This week's newspaper column: (Read it in the Hatteisburg American)
Most Americans are very sure they know exactly where their food comes from: the Grocery Store.
That’s right. We drive to the supermarket when convenient and fill ever-larger shopping carts with seemingly endless varieties of familiar and exotic edible offerings. And why not? It’s easy and predictable. Today’s corporate agribusinesses have become so very efficient at factory farming, processing, and the logistics of moving things from place to place that it’s no wonder most citizens are disconnected from the source of one of our most essential necessities of life - food.
Of course, much of what is on grocery shelves isn’t exactly food, or at least not simply food as we would recognize it growing on the earth. Most groceries might be more accurately described as a “food-like products.” Look at the list of ingredients on the packaging and you will find dyes, hydrogenated oils, and chemical preservatives - which humans would never consider eating otherwise - inserted for the sake appearance or for extending shelf life of food that was grown half a continent, if not half a world, away.
The result? A high calorie, low nutrition American diet that is, in part, responsible for record levels of obesity and ill-health.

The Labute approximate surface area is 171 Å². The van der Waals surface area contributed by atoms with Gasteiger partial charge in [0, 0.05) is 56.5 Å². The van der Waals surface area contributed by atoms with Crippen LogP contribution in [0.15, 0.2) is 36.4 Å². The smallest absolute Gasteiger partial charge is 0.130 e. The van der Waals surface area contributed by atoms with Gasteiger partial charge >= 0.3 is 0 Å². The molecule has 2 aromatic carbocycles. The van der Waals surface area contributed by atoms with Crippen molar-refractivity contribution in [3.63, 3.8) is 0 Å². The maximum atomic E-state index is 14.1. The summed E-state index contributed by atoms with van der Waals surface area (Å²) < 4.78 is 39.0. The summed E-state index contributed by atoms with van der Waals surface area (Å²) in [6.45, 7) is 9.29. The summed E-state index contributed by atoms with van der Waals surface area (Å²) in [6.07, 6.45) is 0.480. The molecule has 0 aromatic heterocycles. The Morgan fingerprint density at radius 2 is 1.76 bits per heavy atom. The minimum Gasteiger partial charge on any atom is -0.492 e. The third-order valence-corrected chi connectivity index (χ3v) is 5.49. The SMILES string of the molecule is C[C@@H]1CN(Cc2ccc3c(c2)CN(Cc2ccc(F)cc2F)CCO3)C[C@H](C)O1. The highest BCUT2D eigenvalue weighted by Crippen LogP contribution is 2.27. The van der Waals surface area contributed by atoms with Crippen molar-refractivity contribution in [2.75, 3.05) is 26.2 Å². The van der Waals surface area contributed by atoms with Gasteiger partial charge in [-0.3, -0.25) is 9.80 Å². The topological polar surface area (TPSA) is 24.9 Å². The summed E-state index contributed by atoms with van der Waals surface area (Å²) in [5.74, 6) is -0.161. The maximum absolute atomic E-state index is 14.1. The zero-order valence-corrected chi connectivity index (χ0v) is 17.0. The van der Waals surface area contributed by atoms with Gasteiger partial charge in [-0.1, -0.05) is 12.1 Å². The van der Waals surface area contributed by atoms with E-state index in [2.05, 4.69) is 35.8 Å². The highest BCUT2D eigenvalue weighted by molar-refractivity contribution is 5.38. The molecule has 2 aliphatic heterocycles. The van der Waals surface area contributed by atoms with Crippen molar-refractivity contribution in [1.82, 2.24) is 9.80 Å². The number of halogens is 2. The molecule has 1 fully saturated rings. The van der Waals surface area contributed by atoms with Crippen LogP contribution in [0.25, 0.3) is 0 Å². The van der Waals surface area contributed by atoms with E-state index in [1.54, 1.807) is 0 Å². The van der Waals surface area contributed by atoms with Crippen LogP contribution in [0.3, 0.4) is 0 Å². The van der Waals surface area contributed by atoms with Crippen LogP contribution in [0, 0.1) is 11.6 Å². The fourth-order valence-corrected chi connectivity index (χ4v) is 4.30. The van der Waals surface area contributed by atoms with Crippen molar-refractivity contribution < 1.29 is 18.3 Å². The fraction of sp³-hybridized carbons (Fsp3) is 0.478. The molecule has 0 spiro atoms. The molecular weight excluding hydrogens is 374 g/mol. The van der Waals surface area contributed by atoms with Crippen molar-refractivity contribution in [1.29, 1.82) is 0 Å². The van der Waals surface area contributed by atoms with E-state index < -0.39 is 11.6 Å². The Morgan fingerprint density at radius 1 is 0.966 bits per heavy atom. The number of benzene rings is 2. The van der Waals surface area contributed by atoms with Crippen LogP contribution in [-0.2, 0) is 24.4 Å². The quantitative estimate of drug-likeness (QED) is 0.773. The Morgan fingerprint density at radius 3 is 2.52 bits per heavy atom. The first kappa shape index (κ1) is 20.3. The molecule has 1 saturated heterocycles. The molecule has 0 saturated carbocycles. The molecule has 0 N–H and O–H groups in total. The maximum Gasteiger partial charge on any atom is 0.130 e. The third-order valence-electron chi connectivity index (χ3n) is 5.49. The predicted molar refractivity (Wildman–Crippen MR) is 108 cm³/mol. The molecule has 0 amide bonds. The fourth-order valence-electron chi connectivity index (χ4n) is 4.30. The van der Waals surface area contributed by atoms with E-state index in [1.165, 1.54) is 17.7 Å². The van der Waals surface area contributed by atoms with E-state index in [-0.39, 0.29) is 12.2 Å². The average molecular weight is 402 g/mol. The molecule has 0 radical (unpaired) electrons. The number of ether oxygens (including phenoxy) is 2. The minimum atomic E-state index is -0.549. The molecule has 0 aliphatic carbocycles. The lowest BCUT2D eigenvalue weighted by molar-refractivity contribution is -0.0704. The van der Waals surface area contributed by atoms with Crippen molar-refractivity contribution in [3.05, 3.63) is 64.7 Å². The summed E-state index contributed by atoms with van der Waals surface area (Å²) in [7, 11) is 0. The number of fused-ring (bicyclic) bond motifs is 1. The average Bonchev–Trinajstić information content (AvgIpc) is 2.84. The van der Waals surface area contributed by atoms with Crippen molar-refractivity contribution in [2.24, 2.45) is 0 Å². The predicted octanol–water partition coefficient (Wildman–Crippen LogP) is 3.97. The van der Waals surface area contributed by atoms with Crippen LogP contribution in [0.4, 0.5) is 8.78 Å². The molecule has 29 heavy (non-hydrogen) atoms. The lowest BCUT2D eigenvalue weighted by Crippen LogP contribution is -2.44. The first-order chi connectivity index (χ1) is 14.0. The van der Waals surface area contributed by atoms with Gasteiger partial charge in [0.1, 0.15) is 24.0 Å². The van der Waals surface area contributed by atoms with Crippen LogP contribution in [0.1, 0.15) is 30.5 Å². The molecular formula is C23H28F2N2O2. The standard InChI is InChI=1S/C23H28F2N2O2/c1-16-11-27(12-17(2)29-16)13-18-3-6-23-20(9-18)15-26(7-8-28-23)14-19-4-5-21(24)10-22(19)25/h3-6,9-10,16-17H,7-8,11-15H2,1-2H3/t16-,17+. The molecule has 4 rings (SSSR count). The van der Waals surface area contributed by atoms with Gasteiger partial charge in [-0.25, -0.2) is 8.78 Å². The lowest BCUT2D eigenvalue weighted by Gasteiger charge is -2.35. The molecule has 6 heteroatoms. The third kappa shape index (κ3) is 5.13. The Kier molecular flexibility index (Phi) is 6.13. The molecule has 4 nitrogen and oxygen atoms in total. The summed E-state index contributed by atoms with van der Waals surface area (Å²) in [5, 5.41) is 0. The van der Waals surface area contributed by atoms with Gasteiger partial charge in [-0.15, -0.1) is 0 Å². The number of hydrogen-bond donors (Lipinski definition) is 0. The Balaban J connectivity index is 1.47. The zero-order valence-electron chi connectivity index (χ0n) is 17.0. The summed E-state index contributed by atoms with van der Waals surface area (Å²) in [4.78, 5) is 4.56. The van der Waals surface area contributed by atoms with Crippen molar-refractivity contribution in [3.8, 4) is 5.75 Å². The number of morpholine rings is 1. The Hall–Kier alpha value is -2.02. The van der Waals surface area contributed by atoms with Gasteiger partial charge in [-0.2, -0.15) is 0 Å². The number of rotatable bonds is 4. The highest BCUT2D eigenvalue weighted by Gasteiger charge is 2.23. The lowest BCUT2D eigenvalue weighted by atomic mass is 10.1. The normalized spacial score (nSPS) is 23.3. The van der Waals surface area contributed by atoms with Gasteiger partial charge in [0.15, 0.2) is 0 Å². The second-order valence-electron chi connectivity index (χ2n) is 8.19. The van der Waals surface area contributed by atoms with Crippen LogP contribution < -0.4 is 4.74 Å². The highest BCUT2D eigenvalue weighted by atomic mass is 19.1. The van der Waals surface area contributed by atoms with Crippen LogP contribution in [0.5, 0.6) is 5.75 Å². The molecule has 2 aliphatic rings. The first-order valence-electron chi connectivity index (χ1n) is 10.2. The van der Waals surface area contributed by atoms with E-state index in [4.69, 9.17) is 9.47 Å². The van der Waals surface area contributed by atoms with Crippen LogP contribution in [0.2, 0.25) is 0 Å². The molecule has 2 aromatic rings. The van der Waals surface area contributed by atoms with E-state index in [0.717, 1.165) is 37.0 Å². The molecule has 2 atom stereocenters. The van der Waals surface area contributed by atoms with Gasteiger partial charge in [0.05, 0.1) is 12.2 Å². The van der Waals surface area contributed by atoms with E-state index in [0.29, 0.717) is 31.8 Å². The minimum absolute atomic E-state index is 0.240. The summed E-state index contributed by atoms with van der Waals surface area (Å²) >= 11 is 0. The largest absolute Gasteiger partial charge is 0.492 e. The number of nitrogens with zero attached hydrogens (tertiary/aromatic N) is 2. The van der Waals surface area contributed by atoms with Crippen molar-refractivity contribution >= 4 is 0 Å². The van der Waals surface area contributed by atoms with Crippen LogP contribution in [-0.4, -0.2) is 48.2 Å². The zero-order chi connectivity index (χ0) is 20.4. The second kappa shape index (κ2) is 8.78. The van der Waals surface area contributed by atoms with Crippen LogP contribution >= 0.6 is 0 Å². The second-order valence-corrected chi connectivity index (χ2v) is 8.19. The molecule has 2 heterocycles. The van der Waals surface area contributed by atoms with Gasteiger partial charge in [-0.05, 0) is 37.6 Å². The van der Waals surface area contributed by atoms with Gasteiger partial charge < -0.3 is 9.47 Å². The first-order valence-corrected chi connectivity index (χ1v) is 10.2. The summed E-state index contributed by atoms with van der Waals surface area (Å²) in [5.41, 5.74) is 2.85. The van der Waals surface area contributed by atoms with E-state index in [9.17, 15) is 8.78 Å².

It wasn’t always this way. Up until the mid-twentieth century, most of the food we ate was grown within a one-day driving distance. The pre-World War II landscape was full of family farms. Outside every city, town, and burg was farmland, with much of the crop going to feed local appetites. If you did not grow up on a farm, you certainly knew someone who did. People were connected to the source of their food, and fresh seasonal produce always graced the dinner table.
Now I’m not saying we should get rid of grocery stores; they are quite essential. But there are many sustainable reasons to eat locally grown food.
Let’s take a quick tally. 1) Locally grown food uses less fossil fuel getting to market, 2) fresh fruits and vegetables are healthier than packaged foods, and 3) buying locally grown food supports your local economy possibly keeping your would-be deadbeat friends employed.
My favorite reason to eat locally grown foods is the taste. Go to a farmers’ market and load up on freshly picked tomatoes, bite into a raw crisp green bean, take home some succulent zuccinni and eggplant to stir-fry – you’ll be hard-pressed to find a more delicious meal.
It’s hard to have a conversation about eating locally without addressing the reality that fruits and vegetables are seasonal by nature. But instead of thinking about what isn’t available at some point in the year, get excited about what is in season. In summer, celebrate watermelons and tomatoes. In winter, enjoy cabbage and broccoli.
So a little food for thought: What local food can you incorporate into your diet?